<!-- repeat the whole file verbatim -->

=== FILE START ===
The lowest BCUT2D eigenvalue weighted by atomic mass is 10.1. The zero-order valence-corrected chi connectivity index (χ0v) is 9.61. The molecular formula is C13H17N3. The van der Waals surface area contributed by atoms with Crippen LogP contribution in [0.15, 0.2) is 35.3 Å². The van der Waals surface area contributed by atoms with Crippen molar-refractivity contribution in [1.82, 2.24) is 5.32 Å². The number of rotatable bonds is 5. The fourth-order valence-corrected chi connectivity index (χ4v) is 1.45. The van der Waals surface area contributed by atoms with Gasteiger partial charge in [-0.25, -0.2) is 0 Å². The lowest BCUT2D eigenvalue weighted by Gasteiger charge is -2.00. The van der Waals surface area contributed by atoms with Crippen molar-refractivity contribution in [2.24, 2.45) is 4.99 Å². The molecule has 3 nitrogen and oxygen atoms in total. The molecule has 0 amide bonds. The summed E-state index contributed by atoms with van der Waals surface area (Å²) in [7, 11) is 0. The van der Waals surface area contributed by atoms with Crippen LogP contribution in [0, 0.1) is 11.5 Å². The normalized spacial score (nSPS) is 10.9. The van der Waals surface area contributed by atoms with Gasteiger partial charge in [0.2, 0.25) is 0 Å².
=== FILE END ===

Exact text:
The lowest BCUT2D eigenvalue weighted by atomic mass is 10.1. The zero-order valence-corrected chi connectivity index (χ0v) is 9.61. The molecular formula is C13H17N3. The van der Waals surface area contributed by atoms with Crippen LogP contribution in [0.15, 0.2) is 35.3 Å². The van der Waals surface area contributed by atoms with Crippen molar-refractivity contribution in [1.82, 2.24) is 5.32 Å². The number of rotatable bonds is 5. The fourth-order valence-corrected chi connectivity index (χ4v) is 1.45. The van der Waals surface area contributed by atoms with Gasteiger partial charge in [-0.25, -0.2) is 0 Å². The lowest BCUT2D eigenvalue weighted by Gasteiger charge is -2.00. The van der Waals surface area contributed by atoms with Crippen molar-refractivity contribution in [2.24, 2.45) is 4.99 Å². The molecule has 3 nitrogen and oxygen atoms in total. The molecule has 0 amide bonds. The summed E-state index contributed by atoms with van der Waals surface area (Å²) in [7, 11) is 0. The van der Waals surface area contributed by atoms with Crippen LogP contribution in [0, 0.1) is 11.5 Å². The normalized spacial score (nSPS) is 10.9. The van der Waals surface area contributed by atoms with Gasteiger partial charge in [0.2, 0.25) is 0 Å².